On the first day of a two-day meeting organized by the Asia Society in Kabul on Friday, officials of the foundation announced that they had selected over 40 Afghan youth leaders from various fields to come together and discuss how best to address the challenges facing Afghanistan.

Sixty percent of the total Afghan population is said to be between the ages of 18 and 24, making it one of the youngest populations in the world. While that presents a challenge in so far as youth have long been marginalized from leadership in the country, for the Asia Foundation and the people gathered in Kabul for the event on Tuesday, it also presents great opportunities.

“If we can have a good football player and champions in other areas, we can have a good politician as well, and that is the goal of this foundation and the meeting today,” said Ahmad Shuja, a participant on Friday.

“Over the course of the last three years, in putting together this initiative, our hope was to bring together young leaders in Afghanistan to provide a network and build a platform in an effort to increase their capacities to address the shared challenges they face looking at the future of Afghanistan,” said Michael Kulma, the Executive Director of Global Leadership Initiatives at the Asia Society in Afghanistan.

The Asia Society has selected 10 to 20 Afghan youth leaders every year from governmental and nongovernmental organizations and brought them together to discuss major political, economic and social issues in Afghanistan.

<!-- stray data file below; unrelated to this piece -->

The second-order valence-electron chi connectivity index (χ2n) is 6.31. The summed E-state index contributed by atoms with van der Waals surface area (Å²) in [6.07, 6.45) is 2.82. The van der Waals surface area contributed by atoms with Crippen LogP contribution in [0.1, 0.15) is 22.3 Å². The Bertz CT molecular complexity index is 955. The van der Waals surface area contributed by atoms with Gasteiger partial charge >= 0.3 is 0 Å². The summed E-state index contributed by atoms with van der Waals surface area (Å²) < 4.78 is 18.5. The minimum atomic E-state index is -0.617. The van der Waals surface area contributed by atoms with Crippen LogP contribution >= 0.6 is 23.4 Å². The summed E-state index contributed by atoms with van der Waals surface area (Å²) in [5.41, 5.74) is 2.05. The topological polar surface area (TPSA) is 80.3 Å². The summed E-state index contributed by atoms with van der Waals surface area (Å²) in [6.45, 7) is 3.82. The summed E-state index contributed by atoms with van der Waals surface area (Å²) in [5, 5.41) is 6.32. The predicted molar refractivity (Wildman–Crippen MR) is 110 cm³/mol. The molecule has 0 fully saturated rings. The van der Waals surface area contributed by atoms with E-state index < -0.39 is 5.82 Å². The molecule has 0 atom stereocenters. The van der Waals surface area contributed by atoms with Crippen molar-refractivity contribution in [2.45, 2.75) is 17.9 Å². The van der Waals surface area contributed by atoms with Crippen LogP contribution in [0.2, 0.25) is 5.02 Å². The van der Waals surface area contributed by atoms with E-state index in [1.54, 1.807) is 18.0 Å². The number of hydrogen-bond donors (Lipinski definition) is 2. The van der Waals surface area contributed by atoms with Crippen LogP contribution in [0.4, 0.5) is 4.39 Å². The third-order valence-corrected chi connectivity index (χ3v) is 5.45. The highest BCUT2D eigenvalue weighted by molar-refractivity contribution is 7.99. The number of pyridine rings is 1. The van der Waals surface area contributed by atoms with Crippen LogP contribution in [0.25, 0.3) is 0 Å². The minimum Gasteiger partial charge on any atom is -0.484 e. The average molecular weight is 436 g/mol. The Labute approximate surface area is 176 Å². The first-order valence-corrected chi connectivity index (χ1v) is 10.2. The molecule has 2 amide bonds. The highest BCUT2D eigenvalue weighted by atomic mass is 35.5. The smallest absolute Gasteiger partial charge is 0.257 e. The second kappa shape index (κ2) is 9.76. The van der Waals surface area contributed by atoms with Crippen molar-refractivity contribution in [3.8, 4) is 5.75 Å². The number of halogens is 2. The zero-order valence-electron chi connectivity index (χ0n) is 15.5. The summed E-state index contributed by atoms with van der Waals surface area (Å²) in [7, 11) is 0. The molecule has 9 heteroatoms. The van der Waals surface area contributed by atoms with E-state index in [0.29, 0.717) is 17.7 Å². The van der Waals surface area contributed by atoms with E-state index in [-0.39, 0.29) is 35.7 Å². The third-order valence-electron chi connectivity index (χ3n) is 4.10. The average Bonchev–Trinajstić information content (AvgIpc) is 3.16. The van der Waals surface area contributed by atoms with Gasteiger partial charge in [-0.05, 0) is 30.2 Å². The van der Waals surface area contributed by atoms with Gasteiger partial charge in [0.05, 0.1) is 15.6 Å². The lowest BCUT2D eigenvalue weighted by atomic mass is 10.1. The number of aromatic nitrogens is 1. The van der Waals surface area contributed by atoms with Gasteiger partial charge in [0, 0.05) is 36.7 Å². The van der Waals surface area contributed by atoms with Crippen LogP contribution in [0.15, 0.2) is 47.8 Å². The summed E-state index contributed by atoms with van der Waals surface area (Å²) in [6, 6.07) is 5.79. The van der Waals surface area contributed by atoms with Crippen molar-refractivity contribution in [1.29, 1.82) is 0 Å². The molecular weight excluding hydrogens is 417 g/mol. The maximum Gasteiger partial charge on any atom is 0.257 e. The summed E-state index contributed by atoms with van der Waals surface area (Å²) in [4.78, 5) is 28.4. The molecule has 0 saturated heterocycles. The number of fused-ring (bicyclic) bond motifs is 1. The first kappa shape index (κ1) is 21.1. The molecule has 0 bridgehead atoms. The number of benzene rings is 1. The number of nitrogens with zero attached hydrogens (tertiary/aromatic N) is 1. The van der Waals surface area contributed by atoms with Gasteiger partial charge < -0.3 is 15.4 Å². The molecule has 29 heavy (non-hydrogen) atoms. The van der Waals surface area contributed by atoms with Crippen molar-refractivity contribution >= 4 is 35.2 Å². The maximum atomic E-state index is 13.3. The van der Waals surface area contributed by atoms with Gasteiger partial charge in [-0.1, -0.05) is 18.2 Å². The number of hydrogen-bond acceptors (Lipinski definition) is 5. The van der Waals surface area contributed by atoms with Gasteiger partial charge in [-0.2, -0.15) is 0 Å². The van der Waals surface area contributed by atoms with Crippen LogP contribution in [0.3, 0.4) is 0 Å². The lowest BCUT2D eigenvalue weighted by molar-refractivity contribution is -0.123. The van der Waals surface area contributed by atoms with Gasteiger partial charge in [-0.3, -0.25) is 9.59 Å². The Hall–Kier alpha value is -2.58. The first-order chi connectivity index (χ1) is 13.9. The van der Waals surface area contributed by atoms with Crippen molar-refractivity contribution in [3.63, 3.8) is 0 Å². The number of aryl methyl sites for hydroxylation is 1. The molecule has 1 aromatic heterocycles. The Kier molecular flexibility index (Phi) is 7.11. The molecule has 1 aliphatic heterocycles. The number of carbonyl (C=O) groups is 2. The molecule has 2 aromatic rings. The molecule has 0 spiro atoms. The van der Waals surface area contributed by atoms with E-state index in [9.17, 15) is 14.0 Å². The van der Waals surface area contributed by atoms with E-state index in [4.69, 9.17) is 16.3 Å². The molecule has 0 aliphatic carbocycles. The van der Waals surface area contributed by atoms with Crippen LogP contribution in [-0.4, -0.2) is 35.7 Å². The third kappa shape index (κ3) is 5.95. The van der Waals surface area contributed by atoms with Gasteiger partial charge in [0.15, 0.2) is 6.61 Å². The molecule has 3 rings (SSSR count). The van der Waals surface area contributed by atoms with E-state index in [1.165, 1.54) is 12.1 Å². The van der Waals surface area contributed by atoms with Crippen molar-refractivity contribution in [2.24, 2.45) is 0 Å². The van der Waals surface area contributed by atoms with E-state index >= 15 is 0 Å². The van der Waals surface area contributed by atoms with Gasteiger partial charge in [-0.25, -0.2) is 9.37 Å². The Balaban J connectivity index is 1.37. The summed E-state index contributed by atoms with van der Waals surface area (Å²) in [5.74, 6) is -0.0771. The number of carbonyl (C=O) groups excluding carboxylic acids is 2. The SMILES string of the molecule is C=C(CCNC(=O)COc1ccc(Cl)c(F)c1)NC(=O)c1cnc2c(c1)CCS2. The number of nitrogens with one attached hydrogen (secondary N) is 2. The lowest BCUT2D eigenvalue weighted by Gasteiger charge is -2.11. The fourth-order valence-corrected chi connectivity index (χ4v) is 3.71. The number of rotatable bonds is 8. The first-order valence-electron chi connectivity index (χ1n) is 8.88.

The topic for this year’s discussion is the potential solutions to concerns about post-2014 Afghanistan and the spring Presidential and Provincial Council elections.

“We discussed the qualities of good leaders to see who can become a leader in Afghanistan, who we can call a good leader,” said Jameel Danesh who participated in Friday’s gathering. “In the upcoming days, we will discuss issues related to women, the elections and 2014.”

A number of participants said greater involvement of Afghan youth from a wider variety of backgrounds and professional circles would benefit the initiative.

The gathering aimed at more than just talk, however. Participants said that they would soon use the takeaways of the discussions for more practical action plans.

“Through consultation we decide our priorities and from there we start our activities,” said Freshta Karim, a conference participant. “Meaning that we contact people and ask them to take part in solving the issues in their country.”

The Asia Society initiative’s expressed aims are centered on keeping youth around the world active in the direction of their societies. The foundation is based in New York City and has operations in over 10 countries.